|Genre||Novel (486 pp.)|
|Keywords||Abandonment, Caregivers, Communication, Death and Dying, Dementia, Depression, Doctor-Patient Relationship, Empathy, Freedom, Grief, History of Medicine, Individuality, Institutionalization, Loneliness, Marital Discord, Memory, Mental Illness, Mourning, Obsession, Pain, Patient Experience, Physician Experience, Psychiatry, Society, Spirituality, Suffering, Suicide, Survival, Time|
The novel opens with a man known only as Pilgrim hanging himself in London in 1912. Despite being pronounced dead by two physicians, he somehow lives. Pilgrim has attempted suicide many times before but is seemingly unable to die. He claims to have endured life for thousands of years but has tired of living and only longs for death. He has crossed paths with many historical figures including Leonardo da Vinci, Saint Teresa, Oscar Wilde, and Auguste Rodin.
After his most recent suicide attempt, he is admitted to a psychiatric facility in Zurich as a patient of the famous Swiss psychiatrist, Carl Jung. Pilgrim eventually escapes from the institution and masterminds the successful theft of the Mona Lisa from the Louvre. Next, he sets the cathedral at Chartres on fire. The novel ends with Pilgrim driving a car into a river on the eve of World War I. His body is never found.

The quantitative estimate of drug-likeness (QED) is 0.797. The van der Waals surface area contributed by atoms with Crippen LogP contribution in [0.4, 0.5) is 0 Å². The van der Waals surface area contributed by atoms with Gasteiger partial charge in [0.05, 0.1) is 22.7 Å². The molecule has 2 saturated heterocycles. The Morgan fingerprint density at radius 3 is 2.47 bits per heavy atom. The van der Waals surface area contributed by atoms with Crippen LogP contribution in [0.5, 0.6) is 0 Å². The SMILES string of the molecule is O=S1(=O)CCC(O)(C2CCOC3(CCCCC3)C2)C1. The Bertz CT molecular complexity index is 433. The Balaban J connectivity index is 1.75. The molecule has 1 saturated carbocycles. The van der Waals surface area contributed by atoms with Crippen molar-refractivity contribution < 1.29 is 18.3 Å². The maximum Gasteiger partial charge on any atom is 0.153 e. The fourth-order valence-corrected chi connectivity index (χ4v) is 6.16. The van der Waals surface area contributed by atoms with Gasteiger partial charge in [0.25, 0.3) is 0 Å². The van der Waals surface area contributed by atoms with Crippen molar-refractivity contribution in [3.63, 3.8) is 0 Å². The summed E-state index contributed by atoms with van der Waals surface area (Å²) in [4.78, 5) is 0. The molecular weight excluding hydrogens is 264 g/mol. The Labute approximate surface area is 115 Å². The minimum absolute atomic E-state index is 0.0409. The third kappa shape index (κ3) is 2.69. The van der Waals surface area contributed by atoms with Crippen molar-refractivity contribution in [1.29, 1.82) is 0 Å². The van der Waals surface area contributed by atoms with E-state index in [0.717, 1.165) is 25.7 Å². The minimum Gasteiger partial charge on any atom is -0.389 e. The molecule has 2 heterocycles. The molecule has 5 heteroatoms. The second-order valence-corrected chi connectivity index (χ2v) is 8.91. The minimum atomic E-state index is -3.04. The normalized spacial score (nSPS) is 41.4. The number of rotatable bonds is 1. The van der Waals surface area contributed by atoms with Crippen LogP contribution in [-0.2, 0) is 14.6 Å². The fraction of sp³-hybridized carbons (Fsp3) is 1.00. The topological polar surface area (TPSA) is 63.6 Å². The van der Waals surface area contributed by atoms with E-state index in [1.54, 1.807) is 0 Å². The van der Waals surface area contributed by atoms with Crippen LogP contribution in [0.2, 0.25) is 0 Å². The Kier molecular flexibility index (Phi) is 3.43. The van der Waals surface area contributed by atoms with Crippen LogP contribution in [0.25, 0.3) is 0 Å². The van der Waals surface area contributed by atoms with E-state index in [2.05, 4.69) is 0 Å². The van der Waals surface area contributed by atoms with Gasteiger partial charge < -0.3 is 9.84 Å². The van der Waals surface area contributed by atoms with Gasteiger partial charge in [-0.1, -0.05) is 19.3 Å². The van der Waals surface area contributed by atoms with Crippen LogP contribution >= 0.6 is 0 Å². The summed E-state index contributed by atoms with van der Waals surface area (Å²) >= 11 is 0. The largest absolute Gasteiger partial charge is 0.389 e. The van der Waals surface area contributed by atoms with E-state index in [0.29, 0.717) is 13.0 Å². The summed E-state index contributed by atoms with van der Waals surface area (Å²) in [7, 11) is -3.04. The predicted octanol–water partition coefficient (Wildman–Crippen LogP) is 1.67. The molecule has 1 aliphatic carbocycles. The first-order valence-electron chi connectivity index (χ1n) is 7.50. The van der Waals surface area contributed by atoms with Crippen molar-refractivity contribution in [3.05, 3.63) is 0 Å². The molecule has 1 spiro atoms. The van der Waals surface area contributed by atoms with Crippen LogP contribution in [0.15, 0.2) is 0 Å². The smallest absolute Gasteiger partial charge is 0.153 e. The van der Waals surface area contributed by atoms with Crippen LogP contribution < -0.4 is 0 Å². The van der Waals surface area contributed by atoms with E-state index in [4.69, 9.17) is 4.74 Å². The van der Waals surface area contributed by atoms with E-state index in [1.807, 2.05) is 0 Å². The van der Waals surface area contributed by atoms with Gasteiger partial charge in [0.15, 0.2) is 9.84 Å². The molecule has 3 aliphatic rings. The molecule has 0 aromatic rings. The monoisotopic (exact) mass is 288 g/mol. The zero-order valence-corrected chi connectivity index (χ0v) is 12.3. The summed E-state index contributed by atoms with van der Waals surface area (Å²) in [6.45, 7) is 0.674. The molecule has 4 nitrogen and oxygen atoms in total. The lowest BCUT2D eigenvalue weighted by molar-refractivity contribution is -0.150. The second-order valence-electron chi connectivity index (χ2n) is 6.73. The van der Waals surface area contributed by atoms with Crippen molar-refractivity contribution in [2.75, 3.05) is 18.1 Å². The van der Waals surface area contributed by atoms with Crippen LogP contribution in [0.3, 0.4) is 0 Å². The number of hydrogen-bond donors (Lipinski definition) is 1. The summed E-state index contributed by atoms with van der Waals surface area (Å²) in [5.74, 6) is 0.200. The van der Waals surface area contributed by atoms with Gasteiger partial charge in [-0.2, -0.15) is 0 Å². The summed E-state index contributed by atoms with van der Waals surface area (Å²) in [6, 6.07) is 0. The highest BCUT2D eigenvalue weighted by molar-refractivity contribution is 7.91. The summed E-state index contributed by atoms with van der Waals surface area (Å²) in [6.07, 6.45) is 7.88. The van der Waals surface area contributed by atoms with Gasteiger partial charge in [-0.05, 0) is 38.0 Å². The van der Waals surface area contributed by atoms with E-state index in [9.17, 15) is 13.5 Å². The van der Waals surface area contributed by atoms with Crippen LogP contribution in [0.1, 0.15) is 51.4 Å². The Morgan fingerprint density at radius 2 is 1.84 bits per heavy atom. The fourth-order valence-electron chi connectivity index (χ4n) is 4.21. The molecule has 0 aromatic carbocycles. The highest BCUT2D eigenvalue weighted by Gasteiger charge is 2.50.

Both Pilgrim and Carl Jung search for truth and meaning in a world filled with madness. Their interaction and conversations provide much of the philosophical and spiritual substance of the novel. How do people survive the madness that surrounds them? Can we really distinguish between beliefs and reality? How should we define identity? Can an individual become anyone he wishes if he believes strongly enough?
Pilgrim may be an immortal or a dreamer or a victim of mental illness. Yet he and his confident psychiatrist, Jung, are lonely men. Each man learns that fame is much different than (and inferior to) greatness and that time strands all people. While the novel raises many questions about the nature of freedom, reality, self, madness, and the human condition, it ultimately advises us to live for the moment since that is all we truly possess.
|Place Published||New York|
|Miscellaneous||First published in Canada (HarperFlamingo, 1999).|
|Annotated by||Miksanek, Tony|
|Date of Entry||07/12/00|